In a previous blog, I talked about our concerns regarding data privacy and security. I mentioned new legislation coming soon which will address a lot of these concerns. So, what is this legislation and what does it mean for us and the security of our data?

General Data Protection Regulation (GDPR) is the new legislation which will take effect on the 25th May 2018. GDPR is a set of guidelines which follows on from the current Data Protection Act. Consumers now have more say in how companies and organisations use their personal data and these companies and organisations must make sure they take care of this data.

The GDPR will apply to all businesses based in the EU and any organisations doing business with the EU will also have to comply with the regulations if they collect any personal data from EU citizens. The new regulations will be much tougher and failing to comply will result in companies being fined. It has been created to help improve trust within the vastly growing digital economy.

Some key facts: 

1.     Pre-ticked boxes and having to actively “opt out” will no longer comply with regulations. Instead, there will be a new “opt in” process and users will have to actively tick a box to sign up for marketing communications. Further email confirmation will also be required.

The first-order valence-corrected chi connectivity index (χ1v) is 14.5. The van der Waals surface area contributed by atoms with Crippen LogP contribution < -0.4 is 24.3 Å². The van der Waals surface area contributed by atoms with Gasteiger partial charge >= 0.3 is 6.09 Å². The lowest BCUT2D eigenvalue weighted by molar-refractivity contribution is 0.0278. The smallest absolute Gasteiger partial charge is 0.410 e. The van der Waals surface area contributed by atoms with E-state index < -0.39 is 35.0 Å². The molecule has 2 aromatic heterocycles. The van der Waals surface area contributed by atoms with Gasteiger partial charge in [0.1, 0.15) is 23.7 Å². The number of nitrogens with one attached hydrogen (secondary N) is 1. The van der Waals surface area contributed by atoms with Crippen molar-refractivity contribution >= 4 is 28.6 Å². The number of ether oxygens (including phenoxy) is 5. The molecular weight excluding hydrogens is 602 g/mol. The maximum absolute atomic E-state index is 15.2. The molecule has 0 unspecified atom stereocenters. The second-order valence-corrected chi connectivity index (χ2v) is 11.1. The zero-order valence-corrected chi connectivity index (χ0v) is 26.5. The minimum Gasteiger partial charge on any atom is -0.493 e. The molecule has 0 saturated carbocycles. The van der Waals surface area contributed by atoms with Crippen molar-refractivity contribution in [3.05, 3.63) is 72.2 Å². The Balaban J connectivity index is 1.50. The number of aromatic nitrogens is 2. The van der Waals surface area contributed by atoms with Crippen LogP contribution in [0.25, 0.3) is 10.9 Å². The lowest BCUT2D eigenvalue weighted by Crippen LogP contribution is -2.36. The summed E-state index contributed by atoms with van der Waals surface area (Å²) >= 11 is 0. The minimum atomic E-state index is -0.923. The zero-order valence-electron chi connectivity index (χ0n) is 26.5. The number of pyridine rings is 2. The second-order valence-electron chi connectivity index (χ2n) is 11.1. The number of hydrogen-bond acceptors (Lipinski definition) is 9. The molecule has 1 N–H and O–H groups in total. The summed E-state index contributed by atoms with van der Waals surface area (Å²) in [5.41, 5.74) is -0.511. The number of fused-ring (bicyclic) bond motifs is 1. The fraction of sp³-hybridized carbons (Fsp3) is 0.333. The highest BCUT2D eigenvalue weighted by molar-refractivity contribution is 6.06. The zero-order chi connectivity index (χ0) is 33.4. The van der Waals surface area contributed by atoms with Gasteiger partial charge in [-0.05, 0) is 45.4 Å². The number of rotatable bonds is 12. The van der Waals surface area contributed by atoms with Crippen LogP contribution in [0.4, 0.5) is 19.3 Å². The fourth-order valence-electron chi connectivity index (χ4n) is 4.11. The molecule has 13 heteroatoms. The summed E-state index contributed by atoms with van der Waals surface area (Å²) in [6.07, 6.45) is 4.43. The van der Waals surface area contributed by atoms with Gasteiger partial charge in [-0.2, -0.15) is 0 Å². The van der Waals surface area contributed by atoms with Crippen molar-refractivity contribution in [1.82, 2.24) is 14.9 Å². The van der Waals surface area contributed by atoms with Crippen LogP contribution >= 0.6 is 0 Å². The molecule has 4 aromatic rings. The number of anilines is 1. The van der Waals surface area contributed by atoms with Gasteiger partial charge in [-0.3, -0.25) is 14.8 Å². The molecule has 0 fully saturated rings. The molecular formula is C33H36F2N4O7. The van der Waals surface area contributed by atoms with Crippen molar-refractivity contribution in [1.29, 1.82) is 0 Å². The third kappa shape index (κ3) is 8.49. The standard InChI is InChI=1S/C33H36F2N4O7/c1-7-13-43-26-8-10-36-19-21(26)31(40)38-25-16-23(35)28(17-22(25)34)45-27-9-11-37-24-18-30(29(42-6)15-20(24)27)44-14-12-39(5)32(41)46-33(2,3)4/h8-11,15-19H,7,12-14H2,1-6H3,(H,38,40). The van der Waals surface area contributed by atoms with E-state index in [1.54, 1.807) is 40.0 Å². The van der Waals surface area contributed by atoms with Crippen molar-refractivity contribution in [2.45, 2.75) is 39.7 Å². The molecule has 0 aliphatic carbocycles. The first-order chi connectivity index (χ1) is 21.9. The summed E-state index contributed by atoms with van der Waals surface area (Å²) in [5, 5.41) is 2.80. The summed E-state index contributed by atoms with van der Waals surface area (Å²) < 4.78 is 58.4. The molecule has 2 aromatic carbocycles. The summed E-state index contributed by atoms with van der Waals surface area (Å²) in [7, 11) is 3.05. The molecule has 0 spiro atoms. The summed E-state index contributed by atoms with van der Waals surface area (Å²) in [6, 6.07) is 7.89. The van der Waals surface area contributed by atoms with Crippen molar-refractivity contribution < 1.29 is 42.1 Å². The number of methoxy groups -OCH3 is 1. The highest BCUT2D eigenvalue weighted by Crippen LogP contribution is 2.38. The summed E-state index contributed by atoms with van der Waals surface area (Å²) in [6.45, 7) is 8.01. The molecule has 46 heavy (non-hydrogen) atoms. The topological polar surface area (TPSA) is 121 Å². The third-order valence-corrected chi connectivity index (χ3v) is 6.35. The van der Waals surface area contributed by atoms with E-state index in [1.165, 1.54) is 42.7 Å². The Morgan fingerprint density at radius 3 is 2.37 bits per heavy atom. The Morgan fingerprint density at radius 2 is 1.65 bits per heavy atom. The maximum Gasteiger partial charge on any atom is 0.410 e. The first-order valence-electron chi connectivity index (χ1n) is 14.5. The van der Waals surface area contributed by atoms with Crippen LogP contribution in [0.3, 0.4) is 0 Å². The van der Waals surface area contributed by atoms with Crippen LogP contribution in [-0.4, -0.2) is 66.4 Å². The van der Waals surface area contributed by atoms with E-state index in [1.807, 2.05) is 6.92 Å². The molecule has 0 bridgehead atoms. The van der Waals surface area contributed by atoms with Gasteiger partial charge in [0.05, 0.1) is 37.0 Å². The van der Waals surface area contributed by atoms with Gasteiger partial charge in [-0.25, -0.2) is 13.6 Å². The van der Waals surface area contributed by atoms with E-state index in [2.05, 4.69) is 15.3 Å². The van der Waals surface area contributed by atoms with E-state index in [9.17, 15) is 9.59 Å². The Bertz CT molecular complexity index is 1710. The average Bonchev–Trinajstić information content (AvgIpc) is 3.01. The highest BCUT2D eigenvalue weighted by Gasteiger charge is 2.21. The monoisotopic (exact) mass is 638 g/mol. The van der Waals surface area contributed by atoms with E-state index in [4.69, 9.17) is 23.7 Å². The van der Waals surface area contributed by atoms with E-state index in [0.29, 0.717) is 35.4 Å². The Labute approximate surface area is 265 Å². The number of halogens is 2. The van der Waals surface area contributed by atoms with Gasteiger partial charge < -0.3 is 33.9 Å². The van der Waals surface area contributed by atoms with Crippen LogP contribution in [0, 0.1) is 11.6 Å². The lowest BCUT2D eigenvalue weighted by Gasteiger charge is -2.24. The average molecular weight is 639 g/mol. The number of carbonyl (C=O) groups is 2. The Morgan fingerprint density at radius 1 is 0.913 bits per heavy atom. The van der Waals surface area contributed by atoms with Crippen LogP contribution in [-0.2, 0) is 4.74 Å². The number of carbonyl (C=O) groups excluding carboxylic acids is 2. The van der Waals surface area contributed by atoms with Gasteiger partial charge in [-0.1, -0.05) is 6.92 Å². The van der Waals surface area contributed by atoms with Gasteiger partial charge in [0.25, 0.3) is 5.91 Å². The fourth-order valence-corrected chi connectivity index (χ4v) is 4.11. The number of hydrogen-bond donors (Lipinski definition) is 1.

2.     We now have the ‘right to be forgotten’. Any data collected must be erased completely at the consumers request – this includes copies of the data held by other organisations. There are of course exceptions if the organisation has a legitimate reason to have this data to conduct its business – for example law enforcement.

3.     We can request access to our data free of charge. An organisation will have 40 days to complete a request and disclose the information.  

4.     Parental consent will be required to process the personal data of children under the age of 16 for online services.

5.     ‘Personal data’ includes IP addresses, bank details, social media profiles, social media posts, photos, emails, home addresses, telephone numbers and medical details.

This new legislation is designed to benefit and protect citizens, and while some older companies may struggle to comply with GDPR, new citizen focused companies will use it as a benefit rather than a burden.